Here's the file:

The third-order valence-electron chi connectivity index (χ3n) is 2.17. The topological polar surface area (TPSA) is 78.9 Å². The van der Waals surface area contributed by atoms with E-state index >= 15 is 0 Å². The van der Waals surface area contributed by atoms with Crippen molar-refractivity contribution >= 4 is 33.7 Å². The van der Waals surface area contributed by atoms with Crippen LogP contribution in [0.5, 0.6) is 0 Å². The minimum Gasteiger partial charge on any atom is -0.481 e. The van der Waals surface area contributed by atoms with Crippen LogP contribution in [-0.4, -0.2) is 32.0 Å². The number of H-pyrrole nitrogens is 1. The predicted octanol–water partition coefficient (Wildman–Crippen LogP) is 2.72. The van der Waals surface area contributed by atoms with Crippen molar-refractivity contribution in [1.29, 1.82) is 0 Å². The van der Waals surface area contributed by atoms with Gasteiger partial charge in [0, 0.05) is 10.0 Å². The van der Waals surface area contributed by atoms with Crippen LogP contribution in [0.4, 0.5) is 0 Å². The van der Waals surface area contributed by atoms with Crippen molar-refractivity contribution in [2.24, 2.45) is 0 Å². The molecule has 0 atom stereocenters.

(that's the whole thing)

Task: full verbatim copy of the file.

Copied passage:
The third-order valence-electron chi connectivity index (χ3n) is 2.17. The topological polar surface area (TPSA) is 78.9 Å². The van der Waals surface area contributed by atoms with E-state index >= 15 is 0 Å². The van der Waals surface area contributed by atoms with Crippen molar-refractivity contribution >= 4 is 33.7 Å². The van der Waals surface area contributed by atoms with Crippen LogP contribution in [0.5, 0.6) is 0 Å². The minimum Gasteiger partial charge on any atom is -0.481 e. The van der Waals surface area contributed by atoms with Crippen LogP contribution in [-0.4, -0.2) is 32.0 Å². The number of H-pyrrole nitrogens is 1. The predicted octanol–water partition coefficient (Wildman–Crippen LogP) is 2.72. The van der Waals surface area contributed by atoms with Crippen molar-refractivity contribution in [1.29, 1.82) is 0 Å². The van der Waals surface area contributed by atoms with Gasteiger partial charge in [0, 0.05) is 10.0 Å². The van der Waals surface area contributed by atoms with Crippen LogP contribution in [0.4, 0.5) is 0 Å². The van der Waals surface area contributed by atoms with Crippen molar-refractivity contribution in [2.24, 2.45) is 0 Å². The molecule has 0 atom stereocenters.